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Depth overcomes lack of KD, Warriors roll Blazers in Game 2

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Golden State Warriors guard Klay Thompson (11) congratulates Golden State Warriors center JaVale McGee (1) after dunking in the first quarter of Game 2 of the First Round of the Western Conference 2017 NBA Playoffs against the Portland Trail Blazers at Oracle Arena on Wednesday, April 19, 2017 in Oakland, Calif. (Emma Marie Chiang/Special to the S.F. Examiner)
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OAKLAND — Undeterred by a gutting Game 7 in the NBA Finals last season, the Golden State Warriors recycled their “Strength in Numbers” slogan for this year’s playoffs.

In Game 2 of the first round, the Dubs proved that it’s an apt motto — even if it does conjure unfortunate memories.

Admittedly, there were few adverse moments against the Blazers last year in the playoffs, and there were none on Wednesday, when the Warriors won 110-81.

Playing on adrenaline and without a former MVP in Kevin Durant, the Warriors were able to extend their first-quarter lead to as many as 16. Meanwhile, they held the Blazers to 27.3 percent shooting while forcing the away team into eight turnovers.

That lead waned in the second, when Kerr was forced to split up his remaining three stars and play the reserves. With 4:01 on the clock, the Warriors head coach was forced to call a timeout in an attempt to shift momentum after the Blazers cut the Golden State lead to four. Patrick McCaw had looked timid when catching the ball on the perimeter and was passing up open shots.

After the break, the rookie played like a switch had been flipped.

“The main thing I liked was that he was unafraid,” Kerr said afterward.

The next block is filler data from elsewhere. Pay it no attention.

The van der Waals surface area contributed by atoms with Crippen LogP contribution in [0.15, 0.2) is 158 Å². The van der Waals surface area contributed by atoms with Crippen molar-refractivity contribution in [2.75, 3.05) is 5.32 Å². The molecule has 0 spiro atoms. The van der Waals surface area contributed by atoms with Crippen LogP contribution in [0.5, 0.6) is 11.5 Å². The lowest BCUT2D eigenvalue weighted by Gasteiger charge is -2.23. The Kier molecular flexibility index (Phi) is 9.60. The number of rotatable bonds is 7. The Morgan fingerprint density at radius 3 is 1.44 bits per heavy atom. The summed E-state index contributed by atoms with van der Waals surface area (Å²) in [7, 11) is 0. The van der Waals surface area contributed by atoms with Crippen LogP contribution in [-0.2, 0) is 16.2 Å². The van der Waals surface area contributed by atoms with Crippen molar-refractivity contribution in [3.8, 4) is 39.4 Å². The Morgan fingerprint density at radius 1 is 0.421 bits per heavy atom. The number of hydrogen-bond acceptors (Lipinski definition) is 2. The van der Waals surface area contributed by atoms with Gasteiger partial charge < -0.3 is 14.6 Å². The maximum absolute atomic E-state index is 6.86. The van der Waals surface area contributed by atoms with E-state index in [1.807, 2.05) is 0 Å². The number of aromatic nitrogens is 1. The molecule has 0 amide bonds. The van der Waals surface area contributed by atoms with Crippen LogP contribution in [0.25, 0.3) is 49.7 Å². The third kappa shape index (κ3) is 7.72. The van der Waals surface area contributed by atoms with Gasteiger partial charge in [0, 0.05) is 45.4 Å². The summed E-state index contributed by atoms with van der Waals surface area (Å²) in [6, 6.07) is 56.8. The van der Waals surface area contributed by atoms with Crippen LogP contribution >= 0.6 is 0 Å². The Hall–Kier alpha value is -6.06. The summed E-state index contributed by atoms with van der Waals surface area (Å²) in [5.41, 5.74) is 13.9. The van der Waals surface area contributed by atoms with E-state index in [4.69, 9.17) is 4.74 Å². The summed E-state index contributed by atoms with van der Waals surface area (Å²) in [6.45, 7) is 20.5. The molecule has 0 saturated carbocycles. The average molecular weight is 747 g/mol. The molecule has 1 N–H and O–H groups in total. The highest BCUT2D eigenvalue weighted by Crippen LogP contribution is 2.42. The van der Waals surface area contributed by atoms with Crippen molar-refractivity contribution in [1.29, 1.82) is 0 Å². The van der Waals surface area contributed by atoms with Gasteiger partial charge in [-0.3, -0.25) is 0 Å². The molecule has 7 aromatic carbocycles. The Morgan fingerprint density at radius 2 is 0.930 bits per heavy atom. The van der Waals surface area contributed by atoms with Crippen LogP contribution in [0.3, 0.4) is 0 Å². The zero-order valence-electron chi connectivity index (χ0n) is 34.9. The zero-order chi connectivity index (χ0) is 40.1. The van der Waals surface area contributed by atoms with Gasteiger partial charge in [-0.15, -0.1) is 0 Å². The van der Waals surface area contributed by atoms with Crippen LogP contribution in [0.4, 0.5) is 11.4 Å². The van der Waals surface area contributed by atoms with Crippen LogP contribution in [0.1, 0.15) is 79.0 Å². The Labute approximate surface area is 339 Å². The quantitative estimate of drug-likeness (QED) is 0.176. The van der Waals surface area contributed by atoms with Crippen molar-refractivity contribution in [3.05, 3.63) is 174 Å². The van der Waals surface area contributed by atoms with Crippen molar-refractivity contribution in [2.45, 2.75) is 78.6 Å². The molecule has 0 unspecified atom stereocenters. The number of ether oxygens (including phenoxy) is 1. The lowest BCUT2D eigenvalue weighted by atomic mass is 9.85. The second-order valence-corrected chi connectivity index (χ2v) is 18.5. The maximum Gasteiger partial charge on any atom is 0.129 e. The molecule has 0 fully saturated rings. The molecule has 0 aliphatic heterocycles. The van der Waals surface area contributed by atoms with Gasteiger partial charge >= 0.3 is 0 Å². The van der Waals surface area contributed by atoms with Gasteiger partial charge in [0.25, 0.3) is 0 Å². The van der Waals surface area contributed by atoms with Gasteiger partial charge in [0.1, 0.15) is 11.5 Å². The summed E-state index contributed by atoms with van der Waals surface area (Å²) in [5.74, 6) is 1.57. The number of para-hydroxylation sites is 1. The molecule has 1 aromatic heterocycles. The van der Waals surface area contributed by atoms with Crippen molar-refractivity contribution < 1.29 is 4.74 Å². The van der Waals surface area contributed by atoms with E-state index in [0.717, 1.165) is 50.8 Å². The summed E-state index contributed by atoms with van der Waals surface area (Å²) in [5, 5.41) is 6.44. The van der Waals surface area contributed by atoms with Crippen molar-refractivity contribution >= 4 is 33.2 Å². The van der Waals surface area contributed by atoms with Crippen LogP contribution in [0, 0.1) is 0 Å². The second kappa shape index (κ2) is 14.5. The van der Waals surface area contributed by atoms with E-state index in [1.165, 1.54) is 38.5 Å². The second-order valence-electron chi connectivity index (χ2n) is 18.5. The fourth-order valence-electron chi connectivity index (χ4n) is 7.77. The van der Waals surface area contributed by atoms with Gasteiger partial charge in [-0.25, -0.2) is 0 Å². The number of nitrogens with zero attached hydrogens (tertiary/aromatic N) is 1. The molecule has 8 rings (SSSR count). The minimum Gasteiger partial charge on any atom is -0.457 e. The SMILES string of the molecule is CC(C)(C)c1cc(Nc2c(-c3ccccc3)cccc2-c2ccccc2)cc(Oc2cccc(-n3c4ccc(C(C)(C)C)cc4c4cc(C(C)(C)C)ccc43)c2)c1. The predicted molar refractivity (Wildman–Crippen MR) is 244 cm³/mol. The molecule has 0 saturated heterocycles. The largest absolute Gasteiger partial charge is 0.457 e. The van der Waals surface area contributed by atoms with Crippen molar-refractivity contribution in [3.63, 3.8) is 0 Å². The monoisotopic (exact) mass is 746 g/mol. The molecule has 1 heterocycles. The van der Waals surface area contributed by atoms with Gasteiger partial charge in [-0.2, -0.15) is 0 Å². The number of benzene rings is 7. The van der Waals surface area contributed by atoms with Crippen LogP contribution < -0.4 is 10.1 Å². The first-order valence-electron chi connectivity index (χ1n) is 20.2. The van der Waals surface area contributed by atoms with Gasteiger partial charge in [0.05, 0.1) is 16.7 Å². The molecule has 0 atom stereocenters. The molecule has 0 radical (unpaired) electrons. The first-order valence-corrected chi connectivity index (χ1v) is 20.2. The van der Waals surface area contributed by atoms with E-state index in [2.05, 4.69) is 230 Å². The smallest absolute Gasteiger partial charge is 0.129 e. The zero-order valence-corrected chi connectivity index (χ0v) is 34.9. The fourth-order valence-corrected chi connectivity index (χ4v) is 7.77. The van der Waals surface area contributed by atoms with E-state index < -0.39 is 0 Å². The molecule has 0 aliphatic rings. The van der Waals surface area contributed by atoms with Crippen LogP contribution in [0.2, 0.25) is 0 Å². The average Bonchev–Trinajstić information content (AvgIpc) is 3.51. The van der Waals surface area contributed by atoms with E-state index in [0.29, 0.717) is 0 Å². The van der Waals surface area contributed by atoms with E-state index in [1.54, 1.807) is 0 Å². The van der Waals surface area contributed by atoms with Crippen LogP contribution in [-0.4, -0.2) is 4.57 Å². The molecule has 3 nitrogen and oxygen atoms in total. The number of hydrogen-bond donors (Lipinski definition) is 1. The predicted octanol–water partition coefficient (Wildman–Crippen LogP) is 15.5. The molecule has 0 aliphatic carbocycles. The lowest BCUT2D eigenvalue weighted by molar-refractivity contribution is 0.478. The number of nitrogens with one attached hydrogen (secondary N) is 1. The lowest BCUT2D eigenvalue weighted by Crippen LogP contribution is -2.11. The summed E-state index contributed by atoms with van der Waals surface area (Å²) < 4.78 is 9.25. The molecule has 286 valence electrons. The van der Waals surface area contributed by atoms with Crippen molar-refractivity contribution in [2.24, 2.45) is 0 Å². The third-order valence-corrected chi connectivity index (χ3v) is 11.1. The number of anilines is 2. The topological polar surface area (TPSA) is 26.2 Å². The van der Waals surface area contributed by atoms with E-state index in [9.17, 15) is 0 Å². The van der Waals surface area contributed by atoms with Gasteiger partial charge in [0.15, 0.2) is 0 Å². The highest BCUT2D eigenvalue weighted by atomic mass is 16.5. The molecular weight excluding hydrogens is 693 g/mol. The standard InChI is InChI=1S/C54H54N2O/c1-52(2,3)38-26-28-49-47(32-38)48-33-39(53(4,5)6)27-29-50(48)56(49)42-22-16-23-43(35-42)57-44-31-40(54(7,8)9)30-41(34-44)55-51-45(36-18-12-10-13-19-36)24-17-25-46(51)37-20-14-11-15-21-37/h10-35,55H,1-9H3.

At the same point of the game, JaVale McGee checked into the game.

On his next attempt, McCaw rose and shot the ball with confidence, drilling a 3-pointer to restore the Warriors’ four-point lead — a margin they wouldn’t fall below again.

In the final four minutes of the second quarter, McGee and McCaw combined to score all 12 of their team’s points.

But, it was the third quarter when the Warriors landed the knockout blow. Portland managed just 12 points on 27.3 percent shooting. On the other end, the Golden State starting backcourt shook out of its shooting slump and poured in 19 points.

The defining moment of the game — and possibly the series if it wraps up in four — came when Klay Thompson stuffed Damian Lillard’s block attempt at the rim, ran up the floor, caught a skip pass from Stephen Curry, and hit a transition 3-pointer.

“For him to go vertical and then just block the shot like that was a pretty monstrous block,” Green said. “You know, it was fitting that he got a three at the end. That’s what Klay’s all about. He’s about getting his shots up.”

Curry would go on to finish with a game-high 19 points (and +32, also the best of anyone who played), while Thompson scored 16.

Before the game, Kerr explained why the Warriors were holding Durant out of action.

“It’s not worth it,” the third-year head coach said.

Kerr’s players then validated his statement time and time again en route to a 2-0 lead in a series that now moves to Portland.

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Meyers Leonard hit Green with clothesline in the early third quarter. Green hit the deck and the referees dispersed to review the hit.

They came back with a decision it was a common foul.

That led Green to share some words with the officials as he shot his two free throws.

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